I Did a Plank Every Day for 3 Months With My Husband—Helping More Than Just My Core

Planks are core strength exercises that use isometric—equal—tension of your muscles. Your positioning for the plank is similar to that of a push-up except your arms rest on the floor with your elbows bent. You align your torso in a straight line—the plank—between your shoulders and your toes. and hold the position as long as possible.

Increasing Plank Time Challenge

My daily planking habit had an improbable start: a tweet. The post is lost to the flow of the feed, but in my memory, it was simple—a woman sharing her trick of adding just five additional seconds to her plank time each week.

Easy, right?

I sit hunched over my desk all day, a vision of poor posture, so the idea of planking—developing my core strength, and, bonus, possibly preventing some of my persistent lower backache—is appealing. And when I mention the woman’s trick to my husband, Jason, he’s intrigued too.

We agree to try it out together. And really, what I thought would happen next is that we’d plank for a day or two. Maybe a week—maybe. But to my surprise, here we are, months later, casually asking each other every day: Hey, want to plank?

Here are seven things that I realized as Jason and I created and maintained this daily planking habit.

Courtesy of subject Madeleine Burry

Succeed by Making It Easy

This goal is almost comically achievable. In our first week, we plank for just 30 seconds a day. And that, I think, is part of the key to our success. When Jason asks if now is a good time to plank—even if my five-minute reminder about a meeting just flashed on my screen—there is indeed enough time. And keep in mind, planking is a zero-equipment move. All you need is a floor. I’ve planked in PJs, in tights, in office outfits, and most of all, in everyday jeans. No need for a costume change to plank it out.

Our planking routine is simple: At a random time, we lie on the floor. One of us sets a timer for the week’s time—plus three seconds—hits “start," and then does a 3-2-1 countdown.

At the end of each week, we add five seconds to our total daily plank time.

An Accountability Buddy or Two

Some days, it’s me that suggests planking. Far more often, it’s Jason. There’s no question in my mind that if planking were a solo operation, it would’ve fizzled out long ago. Like paying in advance for a yoga class or signing up for a 5K, an accountability buddy gives a nudge that encourages commitment.

The first time we plank, we lie parallel on the floor, staring at my iPhone screen. We watch three YouTube videos in a row, full of spandex, and confident instructors who share tips: Don’t hold your breath, keep your head in position, try these variations, and so on.

We’ve done planks before, of course, but it’s been a while. My form is not perfect. But it turns out, getting that feedback from my husband only makes me cranky. He may well be right that my head is too far down or that my lower back has collapsed, but the comments make me uneasy and I rudely tell him to keep his eyes on his own planks. (Since Jason's an artist, accustomed to constructive critiques from peers and outsiders, he’s far more appreciative and open to feedback.)

Once, during a trip to visit his family, Jason and I plank together over FaceTime. But we're not always that diligent. Sometimes we flat-out forget. We plateau for weeks at 50 seconds, then again at a minute. Each five-second increase gets more and more difficult.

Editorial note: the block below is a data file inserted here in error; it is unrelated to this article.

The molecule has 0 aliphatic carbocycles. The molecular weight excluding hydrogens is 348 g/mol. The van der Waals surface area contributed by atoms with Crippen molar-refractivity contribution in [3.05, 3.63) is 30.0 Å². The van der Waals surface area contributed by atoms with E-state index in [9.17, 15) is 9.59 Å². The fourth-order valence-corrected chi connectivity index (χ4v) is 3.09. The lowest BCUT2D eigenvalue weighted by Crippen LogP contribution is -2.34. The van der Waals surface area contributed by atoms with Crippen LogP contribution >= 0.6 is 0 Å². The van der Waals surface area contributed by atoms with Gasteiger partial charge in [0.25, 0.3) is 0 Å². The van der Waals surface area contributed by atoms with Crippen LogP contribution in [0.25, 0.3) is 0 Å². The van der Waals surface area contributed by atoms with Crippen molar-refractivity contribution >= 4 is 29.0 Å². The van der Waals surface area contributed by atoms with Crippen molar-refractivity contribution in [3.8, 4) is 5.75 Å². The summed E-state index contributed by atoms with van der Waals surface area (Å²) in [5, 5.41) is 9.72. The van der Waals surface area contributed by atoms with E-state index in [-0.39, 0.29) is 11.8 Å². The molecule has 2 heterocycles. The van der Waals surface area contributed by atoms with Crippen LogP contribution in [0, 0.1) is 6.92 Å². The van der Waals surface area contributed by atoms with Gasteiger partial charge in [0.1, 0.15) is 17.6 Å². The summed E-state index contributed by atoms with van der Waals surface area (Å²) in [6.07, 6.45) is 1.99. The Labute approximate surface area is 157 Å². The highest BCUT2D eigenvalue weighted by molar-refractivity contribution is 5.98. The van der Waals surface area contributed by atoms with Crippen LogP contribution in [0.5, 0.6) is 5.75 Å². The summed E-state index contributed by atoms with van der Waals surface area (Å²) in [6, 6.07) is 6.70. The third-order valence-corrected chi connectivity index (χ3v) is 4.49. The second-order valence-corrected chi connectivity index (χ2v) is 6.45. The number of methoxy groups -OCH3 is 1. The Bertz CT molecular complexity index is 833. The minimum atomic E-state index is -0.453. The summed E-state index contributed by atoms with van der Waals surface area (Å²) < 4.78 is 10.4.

I wish our planking routine was flawless—I'd love to have a streak sans interruptions. That's not the case, but I figure, it's better to have planked for the majority of days in the past three months than none of 'em.

Do you have a cat? Have you met one? Then you won’t be surprised that our cat, Cashew, is a frequent participant in our daily planking. At first, she’s confused about why we’re on her level—the floor's her zone, not ours. Then she seems certain it’s a new game: She runs under our held-up bellies as if we’re playing limbo. It makes me giggle (an extra workout).

Once we hit 50 seconds, planking is particularly challenging, and Jason gets in the habit of calling her over midway through the session for a fuzzy distraction. We’re months in now, so Cashew’s less intrigued—and sometimes snoozes through our plank time—but often, she’s an active participant, winding her way under and around us.

The Relationship Benefit

Planking with Jason makes me feel close to him. It’s the most manageable of projects—easier than hunting for a new apartment, caring for our cat, dealing with work issues, illness, family drama, or so many other things we’ve done through the years. But it is still something that just the two of us are doing, and doing together.

Also: Sometimes at the end of our planking, it’s conversation time. Most are small-scale. (As in, “Wow, have you noticed how dusty it is under the TV stand??”) Sometimes though, we talk through weekend plans or even bigger topics. It’s nice, even if it sometimes means the planking portion of the day sometimes stretches beyond the ding of the timer.

I Feel Ready for More

Most days, when the timer goes off, I collapse downward immediately. Lately, though, I've been trying to hold the position just one more second or swooping into a downward-facing dog yoga pose. I've resurrected my seven-minute workout app on my phone, have big plans for my warm-weather jogging, and am pondering the best time to sign up for a swim class.

Having this just-over-a-minute plank in my day makes me think more about fitness and what bigger, more challenging goals I'd like to go after next. And, even if there is no noticeable difference in my abs, I feel stronger, more capable, closer to my husband, and just a smidge more fit.

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